New Bill Would Abolish Internet Privacy

Say you were the U.S. government and you wanted a record of every moment that every American was on the internet: every search, every transaction, every click. Of every American. And just for laughs, you also wanted every credit card number and bank account number an American used on the internet.

What would you call such a law?

* The No More Internet Privacy bill
* The 1984 Really Is Here Big Brother bill
* The Trust Your Government With Your Privacy bill

No, those wouldn’t be very attractive with voters, would they. So instead, the House Judiciary Committee has just passed the Protecting Children From Internet Pornographers Act of 2011.

The bill would require your ISP to maintain a record of your internet activity for a year. Not because you’ve done anything wrong, but because you might. If that strikes you as, well, exactly the kind of government reasoning that made the Soviet Union such a successful and stress-free place, you’re right.

And if you’re wondering what that has to do with protecting children, get in line.

From “National Security? Protecting Kids? Porn Takes the Rap Again“, posted on Sexual Intelligence, by Dr. Marty Klein.  The full article is very much worth reading.

I cannot prove it, but I would not be surprised if the so-called “Protecting Children From Internet Pornographers Act” originated in a concern on the part of our leaders that the internet could be used to promote a rebellion against them.

8 thoughts on “New Bill Would Abolish Internet Privacy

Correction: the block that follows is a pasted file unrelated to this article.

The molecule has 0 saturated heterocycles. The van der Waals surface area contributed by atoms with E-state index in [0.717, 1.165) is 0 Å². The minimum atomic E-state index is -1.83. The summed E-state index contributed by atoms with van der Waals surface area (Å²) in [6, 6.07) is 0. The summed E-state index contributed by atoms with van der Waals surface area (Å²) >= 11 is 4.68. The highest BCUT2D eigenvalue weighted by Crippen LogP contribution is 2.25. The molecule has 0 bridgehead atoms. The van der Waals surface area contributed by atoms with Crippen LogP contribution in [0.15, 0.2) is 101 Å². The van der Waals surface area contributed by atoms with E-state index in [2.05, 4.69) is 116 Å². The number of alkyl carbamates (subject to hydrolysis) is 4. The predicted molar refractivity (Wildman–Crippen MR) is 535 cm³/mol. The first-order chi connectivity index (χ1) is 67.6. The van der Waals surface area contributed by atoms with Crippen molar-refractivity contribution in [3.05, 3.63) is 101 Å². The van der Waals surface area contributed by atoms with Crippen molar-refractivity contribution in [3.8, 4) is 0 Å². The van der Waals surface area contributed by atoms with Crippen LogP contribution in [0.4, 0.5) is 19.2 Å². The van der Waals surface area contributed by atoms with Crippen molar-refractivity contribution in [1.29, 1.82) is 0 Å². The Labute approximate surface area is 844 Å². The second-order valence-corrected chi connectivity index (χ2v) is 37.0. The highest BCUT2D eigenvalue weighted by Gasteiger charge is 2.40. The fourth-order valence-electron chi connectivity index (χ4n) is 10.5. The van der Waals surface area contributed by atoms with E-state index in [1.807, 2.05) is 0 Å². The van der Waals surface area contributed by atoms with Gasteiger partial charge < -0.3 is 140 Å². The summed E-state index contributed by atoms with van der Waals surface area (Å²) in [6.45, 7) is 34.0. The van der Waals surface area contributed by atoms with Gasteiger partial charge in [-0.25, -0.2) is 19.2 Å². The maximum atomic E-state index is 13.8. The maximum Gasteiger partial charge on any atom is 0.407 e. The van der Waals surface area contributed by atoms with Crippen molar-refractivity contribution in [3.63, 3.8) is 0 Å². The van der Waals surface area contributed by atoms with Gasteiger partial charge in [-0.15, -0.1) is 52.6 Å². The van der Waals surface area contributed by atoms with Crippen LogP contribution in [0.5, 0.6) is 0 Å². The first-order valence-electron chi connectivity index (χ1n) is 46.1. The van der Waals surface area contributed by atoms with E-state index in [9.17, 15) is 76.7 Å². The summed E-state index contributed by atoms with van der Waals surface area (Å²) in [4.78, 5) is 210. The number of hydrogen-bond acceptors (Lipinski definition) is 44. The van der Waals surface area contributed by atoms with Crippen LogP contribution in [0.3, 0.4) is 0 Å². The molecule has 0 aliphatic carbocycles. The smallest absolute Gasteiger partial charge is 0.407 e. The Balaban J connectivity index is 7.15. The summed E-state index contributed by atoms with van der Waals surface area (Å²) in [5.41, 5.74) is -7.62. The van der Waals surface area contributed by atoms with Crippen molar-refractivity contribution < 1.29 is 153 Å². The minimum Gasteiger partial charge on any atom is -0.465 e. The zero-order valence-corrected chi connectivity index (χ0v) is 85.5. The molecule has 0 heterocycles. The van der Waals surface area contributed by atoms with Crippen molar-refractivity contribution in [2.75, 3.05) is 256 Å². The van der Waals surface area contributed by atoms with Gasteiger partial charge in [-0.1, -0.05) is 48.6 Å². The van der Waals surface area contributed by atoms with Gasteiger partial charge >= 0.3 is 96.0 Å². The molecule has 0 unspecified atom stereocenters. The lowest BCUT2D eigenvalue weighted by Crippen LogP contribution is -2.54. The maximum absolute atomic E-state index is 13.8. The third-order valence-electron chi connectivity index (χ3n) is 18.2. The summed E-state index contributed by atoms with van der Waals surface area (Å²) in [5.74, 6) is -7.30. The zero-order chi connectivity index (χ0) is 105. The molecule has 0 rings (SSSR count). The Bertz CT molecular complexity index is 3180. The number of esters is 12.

1. I would agree with your final thought that this proposed bill is more of a reactionary concern for the government to protect itself from the people. Our ever growing government continues to become more oppressive and desirous to interfere with our everyday lives as they try to tell us what we can do, think, eat, drink, and smoke. A pitch for “the kids” is always a sucker punch to the soft spot in American reasoning.

    Lee
    Tossing It Out

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    • Yes, a pitch for the kids will do it. That’s what made the war on drugs so appealing. Of course, calling it a “war” helped a lot of people get cozy with the idea of war powers, like a Supreme Court gutting Constitutional protections against warrantless search and seizure. Hey, those protections were only for criminals, right? Surely, they couldn’t have been helpful to political dissidents?

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  2. Wonderful. See your previous post on incompetence of the elite. 🙂 This will probably pass just on the name alone, without the representatives digging in to the details of how nasty this could become.

    I wish there was a law which said bills could not be named, so that prejudice of the masses and the representatives would not automatically come into play.

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  3. Eh, your ISP has to retain it doesn’t mean anything changes regarding the government’s ability to get at it.

    Unless this bill also gives the government unfettered access to the information, the Fourth Amendment still applies.

    And if it does give the government unfettered access, it’s probably unconstitutional anyway.

    Orwellian alarmism aside, 4th amendment jurisprudence is still extremely robust.

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  4. Most computer engineers I talk to say we’ve never had computer privacy and some are therefore very careful about what they do on their computer. Google is a great search engine, but it also watches everything we do. Our thoughts are already being read.

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  5. Big Brother is watching you, I’ve actually suspected at times that he already is. You’re not paranoid if they really are out to get you. I figure the GOP thugs have me on a list somewhere. Do I care? No. I’m with Patrick Henry on this one: “Give me liberty or give me death.”

    Then again, Janis Joplin sang, “Freedom’s just a another word for nothin’ left to lose.” If the GOP has its way, that’s all we ordinary mortals will have left, I’m not going down without a fight.

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